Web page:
4. Make your words matter

Whether you’re flicking someone an email, sending a reminder text, creating a monthly newsletter, or building an ongoing communications strategy, each communication helps strengthen your relationship with your client. So make each communication an effective one.

Before you start, consider:

  • your audience  
  • your key message
  • what you want them to do – the call to action
  • the platform you’re communicating through – email, text, online or letter.

Remember, the more specific you can be with your communications, the better results you’ll achieve.

5. Sharpen your communication skills

As in any relationship, your ability to communicate effectively is essential – especially when it comes to retaining customers. So make sure both your written and verbal communications are  respectful, timely and to the point.

When communicating face to face, be sure to actively listen. Ask questions that help you build an understanding of what your client truly wants and needs. Be curious about what they think and consider how you can use the information they provide to benefit the client. And be sure to always clarify and check what they mean so you can be sure that you and your client are on the same page.

[1] Financial Planning Association blog, Show me the value! October 2014: https://fpa.com.au/blog/show-value/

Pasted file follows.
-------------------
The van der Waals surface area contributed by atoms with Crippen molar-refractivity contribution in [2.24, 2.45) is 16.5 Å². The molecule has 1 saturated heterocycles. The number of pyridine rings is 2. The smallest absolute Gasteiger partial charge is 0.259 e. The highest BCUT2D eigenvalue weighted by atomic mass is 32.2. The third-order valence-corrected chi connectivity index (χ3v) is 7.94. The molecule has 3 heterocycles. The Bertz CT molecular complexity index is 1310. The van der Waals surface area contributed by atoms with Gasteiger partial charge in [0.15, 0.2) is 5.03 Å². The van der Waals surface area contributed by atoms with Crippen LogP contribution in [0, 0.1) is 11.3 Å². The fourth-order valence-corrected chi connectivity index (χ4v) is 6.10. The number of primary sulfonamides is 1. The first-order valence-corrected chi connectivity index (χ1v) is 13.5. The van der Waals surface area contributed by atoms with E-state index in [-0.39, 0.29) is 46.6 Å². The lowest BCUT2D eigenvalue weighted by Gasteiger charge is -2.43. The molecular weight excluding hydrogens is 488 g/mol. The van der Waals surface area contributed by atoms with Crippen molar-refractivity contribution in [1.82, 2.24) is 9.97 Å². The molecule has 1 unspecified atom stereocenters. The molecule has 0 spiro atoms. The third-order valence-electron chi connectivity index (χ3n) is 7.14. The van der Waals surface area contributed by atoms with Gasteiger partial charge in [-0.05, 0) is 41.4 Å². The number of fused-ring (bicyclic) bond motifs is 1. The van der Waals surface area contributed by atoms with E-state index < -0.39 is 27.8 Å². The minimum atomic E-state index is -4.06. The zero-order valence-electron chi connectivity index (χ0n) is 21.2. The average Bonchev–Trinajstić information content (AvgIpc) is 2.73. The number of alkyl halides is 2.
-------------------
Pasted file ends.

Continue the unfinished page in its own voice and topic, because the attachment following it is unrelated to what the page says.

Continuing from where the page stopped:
[2] Sensis 2018 Yellow Social Media Report: https://www.yellow.com.au/wp-content/uploads/2018/06/Yellow-Social-Media-Report-2018-Consumer.pdf

 

Next: Make the most of referral marketing

In business – just like in life – things are always easier when you have someone helping you. This is why it’s always worth building strong referral relationships to help spread the word about your business.

This publication is current as at 14 January 2019, and has been prepared by BT - Part of Westpac Banking Corporation ABN 33 007 457 141 AFSL 233714 (‘BTFG’), which is part of the Westpac group of companies (Westpac Group). This document has been prepared for the information of financial advisers only and must not be copied, used, reproduced or otherwise distributed or made available to any retail client or third party, or attributed to BT or any other company in the Westpac Group.

The information contained in this publication is an overview or summary only and it should not be considered a comprehensive statement on any matter nor relied upon as such. The publication does not contain, and should not to be taken to contain, any financial product advice and it has been prepared without taking into account any person’s objectives, financial situation or needs. Because of this, you should, before acting on any information contained in this publication, consider its appropriateness to your clients, having regard to their objectives, financial situation or needs. This document may contain material provided by third parties derived from sources believed to be accurate at its issue date. While such material is published with necessary permission, no company in the Westpac Group accepts any responsibility for the accuracy or completeness of, or endorses any such material. Except where contrary to law, we intend by this notice to exclude liability for this material. To the maximum extent permitted by law: (a) no guarantee, representation or warranty is given that any information or advice in this publication is complete, accurate, up to date or fit for any purpose; and (b) no member of the Westpac Group is in any way liable to you (including for negligence) in respect of any reliance upon such information.